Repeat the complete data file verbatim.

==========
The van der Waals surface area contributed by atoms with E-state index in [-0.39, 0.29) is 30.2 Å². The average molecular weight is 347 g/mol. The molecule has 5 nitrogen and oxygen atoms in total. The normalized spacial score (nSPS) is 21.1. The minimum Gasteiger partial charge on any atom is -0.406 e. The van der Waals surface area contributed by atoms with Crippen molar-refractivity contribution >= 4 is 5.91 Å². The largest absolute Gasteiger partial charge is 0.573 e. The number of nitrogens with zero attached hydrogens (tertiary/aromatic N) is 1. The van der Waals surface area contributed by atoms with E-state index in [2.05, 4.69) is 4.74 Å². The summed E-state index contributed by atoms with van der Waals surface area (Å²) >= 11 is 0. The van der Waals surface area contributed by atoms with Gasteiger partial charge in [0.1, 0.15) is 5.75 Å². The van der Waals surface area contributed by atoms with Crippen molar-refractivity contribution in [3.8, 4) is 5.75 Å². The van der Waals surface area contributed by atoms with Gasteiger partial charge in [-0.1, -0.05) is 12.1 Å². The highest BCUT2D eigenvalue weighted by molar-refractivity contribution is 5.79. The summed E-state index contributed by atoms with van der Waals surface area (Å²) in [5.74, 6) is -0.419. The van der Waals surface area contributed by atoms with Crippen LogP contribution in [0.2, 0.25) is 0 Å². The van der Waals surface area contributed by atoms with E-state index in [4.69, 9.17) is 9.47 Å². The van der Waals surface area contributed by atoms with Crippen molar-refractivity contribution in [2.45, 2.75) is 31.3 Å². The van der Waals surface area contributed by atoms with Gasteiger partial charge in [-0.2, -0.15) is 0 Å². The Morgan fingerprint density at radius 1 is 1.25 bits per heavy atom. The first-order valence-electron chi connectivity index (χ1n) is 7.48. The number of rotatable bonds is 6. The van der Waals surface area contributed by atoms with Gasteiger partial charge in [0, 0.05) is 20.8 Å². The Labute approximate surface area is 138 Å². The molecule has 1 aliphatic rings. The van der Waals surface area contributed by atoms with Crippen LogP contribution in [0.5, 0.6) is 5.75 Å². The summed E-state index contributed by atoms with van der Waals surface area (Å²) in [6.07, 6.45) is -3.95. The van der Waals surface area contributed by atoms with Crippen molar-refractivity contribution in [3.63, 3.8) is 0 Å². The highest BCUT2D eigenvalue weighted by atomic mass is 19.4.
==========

The van der Waals surface area contributed by atoms with E-state index in [-0.39, 0.29) is 30.2 Å². The average molecular weight is 347 g/mol. The molecule has 5 nitrogen and oxygen atoms in total. The normalized spacial score (nSPS) is 21.1. The minimum Gasteiger partial charge on any atom is -0.406 e. The van der Waals surface area contributed by atoms with Crippen molar-refractivity contribution >= 4 is 5.91 Å². The largest absolute Gasteiger partial charge is 0.573 e. The number of nitrogens with zero attached hydrogens (tertiary/aromatic N) is 1. The van der Waals surface area contributed by atoms with E-state index in [2.05, 4.69) is 4.74 Å². The summed E-state index contributed by atoms with van der Waals surface area (Å²) >= 11 is 0. The van der Waals surface area contributed by atoms with Gasteiger partial charge in [0.1, 0.15) is 5.75 Å². The van der Waals surface area contributed by atoms with Crippen molar-refractivity contribution in [3.8, 4) is 5.75 Å². The van der Waals surface area contributed by atoms with Gasteiger partial charge in [-0.1, -0.05) is 12.1 Å². The highest BCUT2D eigenvalue weighted by molar-refractivity contribution is 5.79. The summed E-state index contributed by atoms with van der Waals surface area (Å²) in [5.74, 6) is -0.419. The van der Waals surface area contributed by atoms with Crippen LogP contribution in [0.2, 0.25) is 0 Å². The van der Waals surface area contributed by atoms with E-state index in [4.69, 9.17) is 9.47 Å². The van der Waals surface area contributed by atoms with Crippen molar-refractivity contribution in [2.45, 2.75) is 31.3 Å². The van der Waals surface area contributed by atoms with Gasteiger partial charge in [-0.2, -0.15) is 0 Å². The Morgan fingerprint density at radius 1 is 1.25 bits per heavy atom. The first-order valence-electron chi connectivity index (χ1n) is 7.48. The number of rotatable bonds is 6. The van der Waals surface area contributed by atoms with Gasteiger partial charge in [0, 0.05) is 20.8 Å². The Labute approximate surface area is 138 Å². The molecule has 1 aliphatic rings. The van der Waals surface area contributed by atoms with Crippen LogP contribution in [0.5, 0.6) is 5.75 Å². The summed E-state index contributed by atoms with van der Waals surface area (Å²) in [6.07, 6.45) is -3.95. The van der Waals surface area contributed by atoms with Crippen molar-refractivity contribution in [3.63, 3.8) is 0 Å². The highest BCUT2D eigenvalue weighted by atomic mass is 19.4.